I have found that with parenting, once a new phase begins you are not only dealing with the excitement of the new phase but also the feelings of leaving another phase behind. The art of watching your kids growing up is bittersweet.
This last week I have been pondering on this thought quite a bit as both of my kids are going through pivotal moments. We registered George for kindergarten, and Daphne is now potty trained and moved out of a crib.
I am not ok.
The stark difference of what these things mean has left me in a weird place.
THEY LOOK SO GROWN.
I am so excited to see George start big-all-day-kid school. I love learning, and school was a magical place for me growing up. I see that curiosity in George, and I know he will love it. But there is also this sadness that there will be so much of his world that I no longer know. I wrote about the emotions of sending him off to preschool this fall, but something about kindergarten is even more momentous.
And with Daph, potty training is such a big step in toddlerhood. For the most part, I am so ecstatic to no longer have diapers in my house. I feel a sense of freedom for us all with letting her learn more about her body and taking control of herself. She also moved out of the crib like it was no big deal, however my insides were breaking since that bed had been a crib for both my babies over the last 6 years. And while I am so proud of her walking into this next phase with so much confidence, part of me knows that the diapers and crib were the last of the babyhood stage.
The thing about independence is that I believe it is the thing we all hope that our kids have when they get older, but man is it hard to see it slip away.
It’s funny that there are many stages that we see coming, like registering for Kindergarten. I have seen this coming since he was born. Yet it is still hard to know I am watching a season of our lives end this year. I wonder all the time if we are doing this phase justice and doing all the we can to make it positively memorable and impactful.
Then there are other stages that you don’t even realize are gone until you are well into the next one.
There was a day with both kids that it was the last time I rocked them to sleep, but I don’t recall thinking let’s change up the routine. I couldn’t even tell you when that stopped for both. In my head, I am distraught because how could I forget that!
I am not sure which is harder on the emotions: the ones you see coming and plan for or the ones that change with more subtlety. Either way when the worry of one phase ends the worry of the new phase comes flooding in to take it’s predecessor’s place.
As we are entering full force into the big kid years, I am trying to remain present. As I watched Daphne this weekend, I was reminded that it is all fleeting. I wonder all the time if the snuggles George asks for will be the last ones or when Daphne decides she doesn’t want to make me a bedtime snack of plastic food before I tuck her in. My heart just breaks thinking I might miss the significance of the last ask. So let’s read an extra book or build one more Lego structure.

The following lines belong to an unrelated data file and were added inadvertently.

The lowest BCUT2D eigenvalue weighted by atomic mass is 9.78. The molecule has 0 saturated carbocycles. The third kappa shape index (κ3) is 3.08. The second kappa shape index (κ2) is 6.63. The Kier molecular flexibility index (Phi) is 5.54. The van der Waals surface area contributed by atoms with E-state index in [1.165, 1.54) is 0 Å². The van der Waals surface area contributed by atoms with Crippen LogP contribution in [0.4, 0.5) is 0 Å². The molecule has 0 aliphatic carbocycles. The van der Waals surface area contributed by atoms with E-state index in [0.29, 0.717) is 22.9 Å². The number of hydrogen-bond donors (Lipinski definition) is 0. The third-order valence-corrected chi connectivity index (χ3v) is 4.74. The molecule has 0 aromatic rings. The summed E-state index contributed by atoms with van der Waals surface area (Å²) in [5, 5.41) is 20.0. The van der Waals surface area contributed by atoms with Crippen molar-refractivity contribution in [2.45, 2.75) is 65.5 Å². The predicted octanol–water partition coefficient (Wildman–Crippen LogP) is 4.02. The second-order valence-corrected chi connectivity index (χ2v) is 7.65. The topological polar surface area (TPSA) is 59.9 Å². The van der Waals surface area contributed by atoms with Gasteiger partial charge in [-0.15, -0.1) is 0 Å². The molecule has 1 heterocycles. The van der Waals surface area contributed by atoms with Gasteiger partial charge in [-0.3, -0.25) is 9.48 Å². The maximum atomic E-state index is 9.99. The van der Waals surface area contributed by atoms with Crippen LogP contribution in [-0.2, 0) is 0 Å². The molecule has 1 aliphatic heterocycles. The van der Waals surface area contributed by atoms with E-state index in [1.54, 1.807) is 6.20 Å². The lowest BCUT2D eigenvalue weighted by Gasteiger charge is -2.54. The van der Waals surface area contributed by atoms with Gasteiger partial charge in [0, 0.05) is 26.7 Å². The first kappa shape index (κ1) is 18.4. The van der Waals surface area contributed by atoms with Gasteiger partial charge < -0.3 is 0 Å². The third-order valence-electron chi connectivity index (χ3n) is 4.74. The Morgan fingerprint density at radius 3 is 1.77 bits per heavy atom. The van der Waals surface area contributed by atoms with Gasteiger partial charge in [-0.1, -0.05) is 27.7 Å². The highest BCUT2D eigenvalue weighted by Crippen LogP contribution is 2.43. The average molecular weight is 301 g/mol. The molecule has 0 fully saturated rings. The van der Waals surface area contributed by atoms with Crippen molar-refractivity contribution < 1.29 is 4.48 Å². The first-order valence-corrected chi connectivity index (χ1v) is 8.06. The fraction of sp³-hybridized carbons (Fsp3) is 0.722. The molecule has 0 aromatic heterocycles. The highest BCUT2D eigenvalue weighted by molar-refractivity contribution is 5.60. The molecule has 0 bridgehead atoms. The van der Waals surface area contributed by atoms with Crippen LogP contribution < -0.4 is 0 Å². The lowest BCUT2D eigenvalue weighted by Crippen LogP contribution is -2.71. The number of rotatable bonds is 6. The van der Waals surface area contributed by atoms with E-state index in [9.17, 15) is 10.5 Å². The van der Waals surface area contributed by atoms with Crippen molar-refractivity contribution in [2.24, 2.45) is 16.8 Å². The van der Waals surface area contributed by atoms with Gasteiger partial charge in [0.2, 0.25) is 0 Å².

It is like there is a little mourning that happens with things of each phase. There are days that I really miss the sweet newborn stages, but then I see moments like tonight where George came in to comfort his sister when she was hurt. If he stayed a newborn, I would never get to experience watching their relationship evolve.
But that is the push and pull of parenthood I guess. There are often times we are looking for a phase to end and rushing into the next one (hello George at 4…). Then other moments I never want to leave the sweet innocence, or I look back and weep that they have grown so much in a blink of an eye.
I am not sure I am really saying anything profound. Parenting is this weird mix of polarizing feelings. I am sad my babies are growing into big kids, but I am happy seeing how fun the big kid stage can be. I am sad that it seems that they need me less, but I am happy that they are figuring out their own way. I am sad that there are things about their lives that we will never experience again, but I am happy to welcome all the new experiences we will have together.
With the beginning of each new season, brings an end to another. There is some poetry in that I suppose. I could see that if we stayed in a season for too long, you would lose sight of it’s beauty. It does give us something to hope for with the change, and something to look fondly back on when we have forgotten the mess of it all. I guess we are in each season as long as we need to be, and we can thank God for that.
These kids I tell ya. The things they do to my heart!